"But I couldn't understand what the cry was, or who was calling."
"That's okay," said Sal, her voice bubbly again. She dropped her braid, squeezed her fists, and squealed. "You didn't even faint. That must mean you're stronger than Minx."
"Marian?" Endrik's face was doing that thing again—glowing cuteness mixed with concern.
"I'm fine," she said. "Or at least I will be, once we figure this out. Will I feel that again each time I get near the being who called me? Or will it only happen if he or she is calling for help?"
Sal chewed on her nail. "I don't know. Your ward could be anyone. But, at least we've started—we have a direction. Oh, Marian!" Sal bounced in place. "You have a ward—just like a real Glisten!"
"It's odd, though." Endrik pulled the human doll from Sal's shelf and frowned. "Marian was in class where we were surrounded by other Glistens."
"Caustica keeps the lab windows open...for obvious reasons. The ward could have been passing by, outside the schoolhouse," said Sal. "Maybe there's a human who lives nearby."
Endrik traced the outline of the doll's face. "You're sure you felt it again just now?"
"It happened right before I opened the window for her."
Marian tried not to glare at Sal, anticipating Endrik's next question.
"Did you see anyone outside that you recognized? We could try and trace them now."
"I—uh." She floundered, worried that if she told her friends who she saw they wouldn't want to help. Minx is my ward; she has to be.
Marian sank to the ground, her tutu spreading out around in a ring below her.
"I'm okay. Only tired."
Sal covered her lips. "You're worn out like last time. Let her rest, Endrik. We can grill her later. Carry her to the couch in the family room. I'll get the nectar ices. We might actually get to have fun—maybe even some sleep—during this sleepover!" She ran out of the room. Silence drowned the tapping of her footsteps as she got farther away.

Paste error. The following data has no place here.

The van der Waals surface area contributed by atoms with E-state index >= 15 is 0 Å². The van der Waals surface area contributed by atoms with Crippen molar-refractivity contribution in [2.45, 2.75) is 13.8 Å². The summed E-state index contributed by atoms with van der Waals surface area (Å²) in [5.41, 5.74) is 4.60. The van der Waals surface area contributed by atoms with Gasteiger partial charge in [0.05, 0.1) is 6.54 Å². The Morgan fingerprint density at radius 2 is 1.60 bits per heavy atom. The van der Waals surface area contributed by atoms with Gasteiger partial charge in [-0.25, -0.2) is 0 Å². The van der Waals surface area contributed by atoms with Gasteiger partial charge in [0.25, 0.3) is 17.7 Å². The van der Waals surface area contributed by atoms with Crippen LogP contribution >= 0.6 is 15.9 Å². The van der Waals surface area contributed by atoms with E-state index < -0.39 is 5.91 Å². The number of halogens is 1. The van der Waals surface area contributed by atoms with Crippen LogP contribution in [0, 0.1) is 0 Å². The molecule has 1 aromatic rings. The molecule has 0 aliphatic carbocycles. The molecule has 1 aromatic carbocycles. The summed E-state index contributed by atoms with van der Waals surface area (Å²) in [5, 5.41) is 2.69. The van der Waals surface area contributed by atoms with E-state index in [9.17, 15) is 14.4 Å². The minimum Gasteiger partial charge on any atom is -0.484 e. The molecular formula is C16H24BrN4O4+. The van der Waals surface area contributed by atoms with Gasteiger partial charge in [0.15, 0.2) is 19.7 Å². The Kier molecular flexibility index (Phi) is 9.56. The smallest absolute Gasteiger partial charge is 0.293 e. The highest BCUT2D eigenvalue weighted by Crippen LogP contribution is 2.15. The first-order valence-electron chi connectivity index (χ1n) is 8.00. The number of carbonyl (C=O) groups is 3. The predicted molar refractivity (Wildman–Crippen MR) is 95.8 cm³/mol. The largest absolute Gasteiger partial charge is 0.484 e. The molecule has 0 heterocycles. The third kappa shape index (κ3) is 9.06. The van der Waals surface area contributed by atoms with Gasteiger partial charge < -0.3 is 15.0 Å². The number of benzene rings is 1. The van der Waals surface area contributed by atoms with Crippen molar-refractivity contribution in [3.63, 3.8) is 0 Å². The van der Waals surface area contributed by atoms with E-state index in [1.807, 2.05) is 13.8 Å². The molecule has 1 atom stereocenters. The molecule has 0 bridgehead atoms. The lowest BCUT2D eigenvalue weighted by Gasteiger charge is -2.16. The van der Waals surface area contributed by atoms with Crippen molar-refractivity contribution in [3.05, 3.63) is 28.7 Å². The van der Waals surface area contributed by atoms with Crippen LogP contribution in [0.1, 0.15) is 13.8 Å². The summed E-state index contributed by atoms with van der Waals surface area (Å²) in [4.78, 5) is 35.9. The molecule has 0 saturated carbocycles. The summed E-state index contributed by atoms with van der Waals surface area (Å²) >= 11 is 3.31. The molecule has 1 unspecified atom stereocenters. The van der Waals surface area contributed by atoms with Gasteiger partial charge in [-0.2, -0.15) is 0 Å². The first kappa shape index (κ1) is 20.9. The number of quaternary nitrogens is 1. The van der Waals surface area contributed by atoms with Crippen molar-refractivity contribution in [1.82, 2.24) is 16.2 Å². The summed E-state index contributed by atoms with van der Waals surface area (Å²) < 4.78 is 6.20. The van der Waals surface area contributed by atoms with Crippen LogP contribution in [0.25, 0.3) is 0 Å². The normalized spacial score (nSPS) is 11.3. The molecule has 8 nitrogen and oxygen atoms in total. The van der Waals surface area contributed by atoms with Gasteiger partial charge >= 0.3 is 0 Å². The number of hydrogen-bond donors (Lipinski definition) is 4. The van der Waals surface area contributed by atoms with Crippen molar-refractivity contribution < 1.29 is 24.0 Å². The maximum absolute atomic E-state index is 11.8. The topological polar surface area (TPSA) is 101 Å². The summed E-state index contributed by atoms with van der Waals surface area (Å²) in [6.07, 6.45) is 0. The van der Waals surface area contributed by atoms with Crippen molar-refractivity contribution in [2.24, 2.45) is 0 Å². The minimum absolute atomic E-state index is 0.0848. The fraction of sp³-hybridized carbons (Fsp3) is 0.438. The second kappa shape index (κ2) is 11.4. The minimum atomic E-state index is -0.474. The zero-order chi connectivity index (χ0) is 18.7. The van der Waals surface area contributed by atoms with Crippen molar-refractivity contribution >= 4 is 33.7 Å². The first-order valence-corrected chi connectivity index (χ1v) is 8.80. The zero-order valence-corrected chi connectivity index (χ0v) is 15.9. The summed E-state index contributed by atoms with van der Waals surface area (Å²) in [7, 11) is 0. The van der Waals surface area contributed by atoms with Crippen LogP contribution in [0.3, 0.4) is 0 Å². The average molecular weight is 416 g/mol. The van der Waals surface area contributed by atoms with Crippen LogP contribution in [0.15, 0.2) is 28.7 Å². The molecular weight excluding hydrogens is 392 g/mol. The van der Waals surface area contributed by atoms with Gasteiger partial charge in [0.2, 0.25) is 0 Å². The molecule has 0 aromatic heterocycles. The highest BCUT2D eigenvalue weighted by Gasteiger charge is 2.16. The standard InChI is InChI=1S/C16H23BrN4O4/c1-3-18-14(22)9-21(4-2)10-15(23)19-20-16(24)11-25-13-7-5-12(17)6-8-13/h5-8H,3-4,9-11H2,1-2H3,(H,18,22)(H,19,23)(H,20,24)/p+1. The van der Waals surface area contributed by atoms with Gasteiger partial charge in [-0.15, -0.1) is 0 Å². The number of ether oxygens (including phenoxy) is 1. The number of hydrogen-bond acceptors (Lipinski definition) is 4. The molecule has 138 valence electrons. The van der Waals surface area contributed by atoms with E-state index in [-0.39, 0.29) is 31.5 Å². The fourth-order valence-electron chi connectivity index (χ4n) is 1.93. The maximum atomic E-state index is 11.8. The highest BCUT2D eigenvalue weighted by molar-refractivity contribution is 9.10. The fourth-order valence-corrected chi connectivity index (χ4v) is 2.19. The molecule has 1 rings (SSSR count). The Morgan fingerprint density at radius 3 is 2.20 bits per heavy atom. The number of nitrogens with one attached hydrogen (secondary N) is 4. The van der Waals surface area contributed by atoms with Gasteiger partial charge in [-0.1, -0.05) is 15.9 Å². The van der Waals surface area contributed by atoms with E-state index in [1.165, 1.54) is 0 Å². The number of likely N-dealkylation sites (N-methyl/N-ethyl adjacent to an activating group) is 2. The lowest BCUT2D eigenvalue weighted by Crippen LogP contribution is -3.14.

Endrik slipped the doll between Marian's hands and lifted her up. "If this is what happens to Glistens, humans must be fragile creatures."
Marian swallowed at the closeness of being cradled in his arms. "You don't have to do this. You know, carry me. I can make to the couch."
Endrik grinned. "I'm not willing to take that chance. Not with Sal freaking out about the assignment." He squeezed her closer until her shoulder wedged against his chest. "Besides," he tutted. "Look at all those stairs."
Inwardly groaning, Marian freed her arm to wrap it around his neck. It was the least she could do to help him keep his balance as they ascended the spiral staircase. The doll stared up from where she held it with her opposite hand. Its eyes opened and shut at the bounce of each step. It was the type of doll whose eyes stayed open while upright and closed when set down to sleep. Marian frowned at the eeriness of a lifeless toy blinking at her.
Endrik brushed his chin across the top of her head. "You didn't pass out on me, did you?" he said; effort tainted his voice.
"Not with the doll's creepy eyes staring at me. I'd probably have nightmares."
Marian felt Endrik's laughter ripple through his chest and smiled.
"Finally," Sal squeaked once they reached the top of the stairs. She stood before an open door, holding a tray full of snacks. She plopped the tray down on a table in front of the couch. "Let's watch something. We can meet at the park to discuss school stuff tomorrow."
"Sounds good." Gently, Endrik set Marian down. She bit back a frown when he let go and backed away. After snatching up a nectar ice, he stalked off to his favorite chair and began flipping through movie titles.